Sunday, August 1

Von der Leyen, blunt: “The EU will continue to be creative and flexible within the protocol. We will not renegotiate”


The President of the European Commission, Ursula von der Leyen.

The President of the European Commission, Ursula von der Leyen.
EP

The president of the European Commission, Ursula von der Leyen, has warned British Prime Minister Boris Johnson on Thursday that the European Union will not accept to reopen the negotiation of the protocol for Northern Ireland agreed in the framework of Brexit, as London intends.

Both have spoken by phone this Thursday in a conversation requested by the ‘premier’ to explain to the community bloc the details of the latest British proposal, a document presented on Wednesday in which London demands “substantive changes” in the protocol and threatens to suspend it completely if the EU does not accept modifications.

Johnson, for his part, has defended against Von der Leyen that the current conditions of the protocol are “unsustainable”Therefore, he believes that “it is not possible to find solutions within the existing mechanism,” according to sources from the British Government.

The head of the Community Executive has “listened” to Johnson and then has transferred him “in very clear terms” that the EU will continue to offer “flexibility and creativity” to find “creative” solutions, but always “within the framework of the protocol”, said a spokeswoman for Von der Layen, Dana Spinant. “The EU will continue to be creative and flexible within the protocol. But we will not renegotiate,” said Von der Leyen herself, through a message posted on Twitter after her conversation with Johnson.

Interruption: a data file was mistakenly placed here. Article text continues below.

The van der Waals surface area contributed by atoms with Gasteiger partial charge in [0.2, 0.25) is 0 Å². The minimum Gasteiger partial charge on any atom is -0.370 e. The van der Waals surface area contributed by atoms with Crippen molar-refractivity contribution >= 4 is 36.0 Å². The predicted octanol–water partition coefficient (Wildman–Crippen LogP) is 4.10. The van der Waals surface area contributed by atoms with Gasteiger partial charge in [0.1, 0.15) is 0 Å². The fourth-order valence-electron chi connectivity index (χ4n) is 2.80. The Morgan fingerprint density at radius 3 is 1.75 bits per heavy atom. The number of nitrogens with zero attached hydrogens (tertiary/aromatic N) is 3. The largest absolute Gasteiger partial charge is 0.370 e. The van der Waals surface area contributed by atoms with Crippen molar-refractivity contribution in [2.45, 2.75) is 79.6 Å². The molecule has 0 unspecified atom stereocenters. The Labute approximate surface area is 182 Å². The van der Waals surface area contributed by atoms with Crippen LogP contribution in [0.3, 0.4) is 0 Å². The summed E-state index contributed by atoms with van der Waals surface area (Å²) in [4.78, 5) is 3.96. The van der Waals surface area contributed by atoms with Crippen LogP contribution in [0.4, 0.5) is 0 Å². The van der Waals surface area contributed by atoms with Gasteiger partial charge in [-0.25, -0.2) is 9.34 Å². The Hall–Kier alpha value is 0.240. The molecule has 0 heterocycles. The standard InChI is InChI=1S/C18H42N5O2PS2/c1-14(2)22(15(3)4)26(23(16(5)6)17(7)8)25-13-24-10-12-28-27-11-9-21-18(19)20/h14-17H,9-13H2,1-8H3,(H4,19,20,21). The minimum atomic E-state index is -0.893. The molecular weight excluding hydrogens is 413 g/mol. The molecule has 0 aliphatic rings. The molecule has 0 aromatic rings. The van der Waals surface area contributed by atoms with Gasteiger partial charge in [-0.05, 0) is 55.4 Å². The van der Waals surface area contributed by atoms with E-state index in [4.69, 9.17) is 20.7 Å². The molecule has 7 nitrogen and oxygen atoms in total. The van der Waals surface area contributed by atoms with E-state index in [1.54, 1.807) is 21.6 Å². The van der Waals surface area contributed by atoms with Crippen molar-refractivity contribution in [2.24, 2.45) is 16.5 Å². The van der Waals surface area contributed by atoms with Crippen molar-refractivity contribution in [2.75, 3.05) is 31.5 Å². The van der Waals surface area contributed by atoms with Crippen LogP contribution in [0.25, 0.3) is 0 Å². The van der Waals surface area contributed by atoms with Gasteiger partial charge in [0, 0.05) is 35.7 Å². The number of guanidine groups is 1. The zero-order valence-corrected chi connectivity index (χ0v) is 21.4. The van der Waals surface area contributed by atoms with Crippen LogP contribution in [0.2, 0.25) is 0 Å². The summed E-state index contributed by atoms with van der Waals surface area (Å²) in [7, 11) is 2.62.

The president of the Commission added that both parties must “jointly ensure stability and predictability“in Northern Ireland.

The protocol for Northern Ireland is part of the divorce pact negotiated between the European Union and the United Kingdom, whose agreement reached in extremis at the end of 2020 and was ratified by the British and European parliaments. The objective of the protocol is avoid going back to a “hard” border in Ulster because it worries that the opposite will damage the peace achieved with the Good Friday Accords.

For this reason, this safeguard provides for customs controls in the Irish Sea on goods that transit from Great Britain to the British province, and thus prevent their subsequent passage to the Republic of Ireland from damaging the functioning of the Single Market.

The United Kingdom complains of the economic frictions linked to the application of the protocol and it suspended its start-up, which is why Brussels has initiated a sanctioning file against London while it tries to agree on an alternative solution.

In this context, the British Government’s Minister for Brexit, David Frost, announced on Wednesday that he believes that the conditions are in place to totally suspend the protocol but that he was willing to negotiate substantial changes with the EU beforehand to avoid this extreme.

The vice president of the European Commission in charge of supervising Brexit and direct interlocutor of Frost, Maros Sefcovic, already expressed on Wednesday in a statement that the EU flatly rejects the renegotiation although it is open to discussing solutions within the agreed. In addition, he stressed the urgency of complying with all the provisions of this safeguard to protect the peace in Ulster and the stability of the Internal Market, while advised London that it is imperative that it comply with its legal obligations within the framework of international law in which this agreement is framed.




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